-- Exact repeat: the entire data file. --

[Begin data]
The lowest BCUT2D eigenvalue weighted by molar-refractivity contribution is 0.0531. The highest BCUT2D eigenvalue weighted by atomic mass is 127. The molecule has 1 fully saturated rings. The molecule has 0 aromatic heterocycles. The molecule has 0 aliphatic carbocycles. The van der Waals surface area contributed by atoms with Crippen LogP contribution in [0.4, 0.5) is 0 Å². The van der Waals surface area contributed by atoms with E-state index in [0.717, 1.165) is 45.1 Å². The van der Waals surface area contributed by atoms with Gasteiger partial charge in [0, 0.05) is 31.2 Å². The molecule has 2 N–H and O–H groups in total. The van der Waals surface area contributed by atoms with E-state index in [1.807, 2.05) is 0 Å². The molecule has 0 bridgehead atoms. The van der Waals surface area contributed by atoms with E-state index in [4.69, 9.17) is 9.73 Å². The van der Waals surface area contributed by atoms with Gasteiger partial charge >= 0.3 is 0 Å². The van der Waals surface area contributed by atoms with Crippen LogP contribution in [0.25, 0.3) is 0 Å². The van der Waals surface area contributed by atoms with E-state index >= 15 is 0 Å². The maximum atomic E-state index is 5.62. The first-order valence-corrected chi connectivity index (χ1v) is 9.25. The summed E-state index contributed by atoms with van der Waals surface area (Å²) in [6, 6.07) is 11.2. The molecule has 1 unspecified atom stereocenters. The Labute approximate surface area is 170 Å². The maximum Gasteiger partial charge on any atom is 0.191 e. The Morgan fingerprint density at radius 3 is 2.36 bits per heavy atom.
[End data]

The lowest BCUT2D eigenvalue weighted by molar-refractivity contribution is 0.0531. The highest BCUT2D eigenvalue weighted by atomic mass is 127. The molecule has 1 fully saturated rings. The molecule has 0 aromatic heterocycles. The molecule has 0 aliphatic carbocycles. The van der Waals surface area contributed by atoms with Crippen LogP contribution in [0.4, 0.5) is 0 Å². The van der Waals surface area contributed by atoms with E-state index in [0.717, 1.165) is 45.1 Å². The van der Waals surface area contributed by atoms with Gasteiger partial charge in [0, 0.05) is 31.2 Å². The molecule has 2 N–H and O–H groups in total. The van der Waals surface area contributed by atoms with E-state index in [1.807, 2.05) is 0 Å². The molecule has 0 bridgehead atoms. The van der Waals surface area contributed by atoms with E-state index in [4.69, 9.17) is 9.73 Å². The van der Waals surface area contributed by atoms with Gasteiger partial charge >= 0.3 is 0 Å². The van der Waals surface area contributed by atoms with Crippen LogP contribution in [0.25, 0.3) is 0 Å². The van der Waals surface area contributed by atoms with E-state index >= 15 is 0 Å². The maximum atomic E-state index is 5.62. The first-order valence-corrected chi connectivity index (χ1v) is 9.25. The summed E-state index contributed by atoms with van der Waals surface area (Å²) in [6, 6.07) is 11.2. The molecule has 1 unspecified atom stereocenters. The Labute approximate surface area is 170 Å². The maximum Gasteiger partial charge on any atom is 0.191 e. The Morgan fingerprint density at radius 3 is 2.36 bits per heavy atom.